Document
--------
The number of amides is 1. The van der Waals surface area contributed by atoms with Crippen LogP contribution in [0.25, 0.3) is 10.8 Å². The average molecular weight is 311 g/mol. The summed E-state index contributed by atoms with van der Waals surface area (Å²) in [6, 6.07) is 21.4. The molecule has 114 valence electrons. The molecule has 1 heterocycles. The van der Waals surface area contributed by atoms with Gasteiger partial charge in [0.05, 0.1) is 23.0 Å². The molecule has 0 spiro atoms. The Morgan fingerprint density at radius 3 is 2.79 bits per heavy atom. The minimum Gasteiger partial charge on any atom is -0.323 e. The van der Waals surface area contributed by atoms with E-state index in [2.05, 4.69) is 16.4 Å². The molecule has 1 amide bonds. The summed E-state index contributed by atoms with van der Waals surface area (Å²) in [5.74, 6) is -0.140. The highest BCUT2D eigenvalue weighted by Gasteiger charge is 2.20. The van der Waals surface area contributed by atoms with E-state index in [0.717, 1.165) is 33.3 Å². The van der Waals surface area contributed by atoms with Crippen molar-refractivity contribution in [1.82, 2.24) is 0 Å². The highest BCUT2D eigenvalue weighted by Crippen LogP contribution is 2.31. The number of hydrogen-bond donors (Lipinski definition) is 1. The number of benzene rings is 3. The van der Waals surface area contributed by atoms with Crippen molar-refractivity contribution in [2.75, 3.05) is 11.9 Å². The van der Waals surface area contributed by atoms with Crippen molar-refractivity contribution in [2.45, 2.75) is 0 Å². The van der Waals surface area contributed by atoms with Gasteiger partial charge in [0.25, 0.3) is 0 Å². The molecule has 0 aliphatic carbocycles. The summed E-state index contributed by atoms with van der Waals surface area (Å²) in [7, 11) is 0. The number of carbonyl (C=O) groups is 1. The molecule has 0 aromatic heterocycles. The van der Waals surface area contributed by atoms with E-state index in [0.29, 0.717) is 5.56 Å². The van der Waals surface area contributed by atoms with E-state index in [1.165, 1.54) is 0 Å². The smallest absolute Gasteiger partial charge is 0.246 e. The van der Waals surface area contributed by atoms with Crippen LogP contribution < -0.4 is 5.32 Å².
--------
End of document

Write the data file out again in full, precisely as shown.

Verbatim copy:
The number of amides is 1. The van der Waals surface area contributed by atoms with Crippen LogP contribution in [0.25, 0.3) is 10.8 Å². The average molecular weight is 311 g/mol. The summed E-state index contributed by atoms with van der Waals surface area (Å²) in [6, 6.07) is 21.4. The molecule has 114 valence electrons. The molecule has 1 heterocycles. The van der Waals surface area contributed by atoms with Gasteiger partial charge in [0.05, 0.1) is 23.0 Å². The molecule has 0 spiro atoms. The Morgan fingerprint density at radius 3 is 2.79 bits per heavy atom. The minimum Gasteiger partial charge on any atom is -0.323 e. The van der Waals surface area contributed by atoms with E-state index in [2.05, 4.69) is 16.4 Å². The molecule has 1 amide bonds. The summed E-state index contributed by atoms with van der Waals surface area (Å²) in [5.74, 6) is -0.140. The highest BCUT2D eigenvalue weighted by Gasteiger charge is 2.20. The van der Waals surface area contributed by atoms with E-state index in [0.717, 1.165) is 33.3 Å². The van der Waals surface area contributed by atoms with Crippen molar-refractivity contribution in [1.82, 2.24) is 0 Å². The highest BCUT2D eigenvalue weighted by Crippen LogP contribution is 2.31. The number of hydrogen-bond donors (Lipinski definition) is 1. The number of benzene rings is 3. The van der Waals surface area contributed by atoms with Crippen molar-refractivity contribution in [2.75, 3.05) is 11.9 Å². The van der Waals surface area contributed by atoms with Crippen molar-refractivity contribution in [2.45, 2.75) is 0 Å². The van der Waals surface area contributed by atoms with Gasteiger partial charge in [0.25, 0.3) is 0 Å². The molecule has 0 aliphatic carbocycles. The summed E-state index contributed by atoms with van der Waals surface area (Å²) in [7, 11) is 0. The number of carbonyl (C=O) groups is 1. The molecule has 0 aromatic heterocycles. The van der Waals surface area contributed by atoms with E-state index in [0.29, 0.717) is 5.56 Å². The van der Waals surface area contributed by atoms with E-state index in [1.165, 1.54) is 0 Å². The smallest absolute Gasteiger partial charge is 0.246 e. The van der Waals surface area contributed by atoms with Crippen LogP contribution < -0.4 is 5.32 Å².